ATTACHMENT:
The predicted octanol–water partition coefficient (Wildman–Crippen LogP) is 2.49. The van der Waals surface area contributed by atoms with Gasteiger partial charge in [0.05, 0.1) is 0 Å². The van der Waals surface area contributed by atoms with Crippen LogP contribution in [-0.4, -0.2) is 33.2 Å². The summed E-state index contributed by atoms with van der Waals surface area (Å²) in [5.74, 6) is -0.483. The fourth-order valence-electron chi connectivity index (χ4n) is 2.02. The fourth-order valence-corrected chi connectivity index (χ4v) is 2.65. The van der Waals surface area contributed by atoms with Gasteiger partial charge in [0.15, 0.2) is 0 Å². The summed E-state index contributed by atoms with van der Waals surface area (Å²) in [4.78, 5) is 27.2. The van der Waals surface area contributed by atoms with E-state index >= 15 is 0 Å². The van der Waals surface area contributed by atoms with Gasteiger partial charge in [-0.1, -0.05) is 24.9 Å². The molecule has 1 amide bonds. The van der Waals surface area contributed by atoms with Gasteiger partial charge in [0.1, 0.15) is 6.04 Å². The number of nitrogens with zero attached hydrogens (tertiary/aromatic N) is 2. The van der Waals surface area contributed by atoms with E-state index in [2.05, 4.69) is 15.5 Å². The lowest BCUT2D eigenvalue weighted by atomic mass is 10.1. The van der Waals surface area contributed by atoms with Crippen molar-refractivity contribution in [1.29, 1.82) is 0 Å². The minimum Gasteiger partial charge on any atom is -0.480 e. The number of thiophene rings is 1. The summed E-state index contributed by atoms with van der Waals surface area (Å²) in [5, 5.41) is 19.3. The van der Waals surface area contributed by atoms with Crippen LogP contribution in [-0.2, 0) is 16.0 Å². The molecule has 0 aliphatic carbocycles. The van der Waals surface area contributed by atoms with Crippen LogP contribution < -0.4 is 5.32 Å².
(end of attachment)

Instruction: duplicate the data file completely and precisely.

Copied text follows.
The predicted octanol–water partition coefficient (Wildman–Crippen LogP) is 2.49. The van der Waals surface area contributed by atoms with Gasteiger partial charge in [0.05, 0.1) is 0 Å². The van der Waals surface area contributed by atoms with Crippen LogP contribution in [-0.4, -0.2) is 33.2 Å². The summed E-state index contributed by atoms with van der Waals surface area (Å²) in [5.74, 6) is -0.483. The fourth-order valence-electron chi connectivity index (χ4n) is 2.02. The fourth-order valence-corrected chi connectivity index (χ4v) is 2.65. The van der Waals surface area contributed by atoms with Gasteiger partial charge in [0.15, 0.2) is 0 Å². The summed E-state index contributed by atoms with van der Waals surface area (Å²) in [4.78, 5) is 27.2. The van der Waals surface area contributed by atoms with E-state index >= 15 is 0 Å². The van der Waals surface area contributed by atoms with Gasteiger partial charge in [-0.1, -0.05) is 24.9 Å². The molecule has 1 amide bonds. The van der Waals surface area contributed by atoms with Gasteiger partial charge in [0.1, 0.15) is 6.04 Å². The number of nitrogens with zero attached hydrogens (tertiary/aromatic N) is 2. The van der Waals surface area contributed by atoms with E-state index in [2.05, 4.69) is 15.5 Å². The lowest BCUT2D eigenvalue weighted by atomic mass is 10.1. The van der Waals surface area contributed by atoms with Crippen molar-refractivity contribution in [1.29, 1.82) is 0 Å². The minimum Gasteiger partial charge on any atom is -0.480 e. The number of thiophene rings is 1. The summed E-state index contributed by atoms with van der Waals surface area (Å²) in [5, 5.41) is 19.3. The van der Waals surface area contributed by atoms with Crippen LogP contribution in [-0.2, 0) is 16.0 Å². The molecule has 0 aliphatic carbocycles. The van der Waals surface area contributed by atoms with Crippen LogP contribution < -0.4 is 5.32 Å².